A team picture before the games got underway

Look at that intensity!

After the games, there was a concert in the park on Saturday night. Polache, who is probably the most famous singer here (look him up on YouTube), came to play. A few other volunteers came into town to watch the tournament, see the feria, and go to the concert. We were all invited to an "exclusive" after-party with Polache too. There were thousands of people at the concert, but no matter where I stood, I had a pretty good view because I am about a foot taller than the average Honduran. haha. All in all it was a pretty fun day and I am hoping to plan the second annual basketball tournament for next year.

PC friend Brianna, Polache, Me

Thursday, February 25, 2010

Happy Anniversary

Today marks the one year anniversary of the day that my group of 49 (only 30 remain) wide-eyed volunteers landed in Tegucigalpa, Honduras to begin our 27 month stint as Peace Corps Volunteers. It seems as if it were just yesterday but when I think about all that I have experienced in the last year, it starts to feel like I have been here for a while. I have lived through three months of exhaustive training, three different Honduran host families, infectious bug-bites, a military coup, national curfews and road blocks, an election and innauguration of a new president, hours and hours spent on buses, made lots of new friends (Honduran and American), and many new and different jobs and tasks. This is just a small sample of some of the things I have done and I continue to live new experiences everyday.

I do miss many things about the United States but I am really trying to take advantage of the time that I have down here in Honduras. I am happy here and know that the rest of my time will continue to fly by and, before you know it, it will be over. As my journey continues, I remain optomistic that I have and will make some sort of difference during my service and I look forward to everything that remains to happen during the next 15 months.

Congratulations to all my fellow H14 volunteers for all of our successes over the last year and for staying with it through all the ups-and-downs. Truly a great accomplishment!

Thursday, February 4, 2010

New Year Update

Hello again friends, family, acquaintances, and people that happen to stumble upon this blog. I know it has been a LONG while since I have written anything on here and I know you all are itching (I am making an assumption here) for a little update on what’s going on in my life here in Honduras. So here it is. Even though I am a little late, I want to start by wishing you all a very happy new year. I wish I could have been home to celebrate the holidays with you all but I was able to make the most of it here in Honduras with some great new friends that I have made. More on that later.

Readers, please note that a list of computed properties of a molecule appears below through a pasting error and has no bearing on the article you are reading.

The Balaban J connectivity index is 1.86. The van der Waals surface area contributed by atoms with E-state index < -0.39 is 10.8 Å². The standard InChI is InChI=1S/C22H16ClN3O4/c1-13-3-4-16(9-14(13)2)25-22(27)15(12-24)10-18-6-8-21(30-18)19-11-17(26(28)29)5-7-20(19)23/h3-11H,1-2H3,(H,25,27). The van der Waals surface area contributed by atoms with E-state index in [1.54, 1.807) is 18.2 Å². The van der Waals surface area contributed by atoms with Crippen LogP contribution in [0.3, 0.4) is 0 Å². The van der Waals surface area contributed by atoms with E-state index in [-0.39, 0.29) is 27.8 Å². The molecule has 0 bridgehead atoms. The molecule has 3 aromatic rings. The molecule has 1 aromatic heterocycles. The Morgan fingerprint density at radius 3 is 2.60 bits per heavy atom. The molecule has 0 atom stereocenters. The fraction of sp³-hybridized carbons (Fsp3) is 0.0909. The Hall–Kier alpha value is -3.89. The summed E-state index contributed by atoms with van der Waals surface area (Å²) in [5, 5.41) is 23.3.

Since it has been so long since you all have heard anything from me, I am going to start where I left off and bring you all up to speed. I am going to leave out the minor details so that this blog doesn’t bore you all too much and because I have probably forgotten a lot of them. So here it goes in rapid-fire chronological order:

  • Spent most of October working on a report on the apiaries (bee farms) that are part of the cooperative that I work at. This included visits to eight apiaries, two each Saturday, at times having to walk more than two hours to arrive because they are located way out in the campo. But I was usually rewarded with a nice piece of honeycomb to suck on and make the walk back a little easier.
    • The one-piece beekeeping suits that the cooperative has don’t fit me too well and on one occasion I didn’t secure the suit down around my ankles very well and those clever bees figured out that I had about a half of inch of leg exposed and attacked with gusto. I was bitten about 10-15 times and swelling and fever ensued. I have since acquired a pair of rubber boots to keep them out. Thanks Austin.

  • Halloween brings a Peace Corps wide party to the Copan Ruins. I attended along with about 120 other Peace Corps Honduras volunteers. My costume was designed by another business volunteer to make light of the political situation that was going on in the country at the time. It was a puzzle with former President Manuel “Mel” Zelaya’s picture on it, moustache, cowboy hat and all. It was a lot of fun and we were all quite the spectacle. Imagine 120 costumed gringos running through a small Honduran pueblo! The people were out with their cell phone cameras documenting the action.

  • At the beginning of November, after a business volunteer workshop in Gracias, Lempira, I returned home to Arizona for the wedding of my little sister and her fiancé, now husband, Coby Hiatt. The wedding was beautiful and the couple seemed extremely happy. I was a proud older brother. Congratulations guys!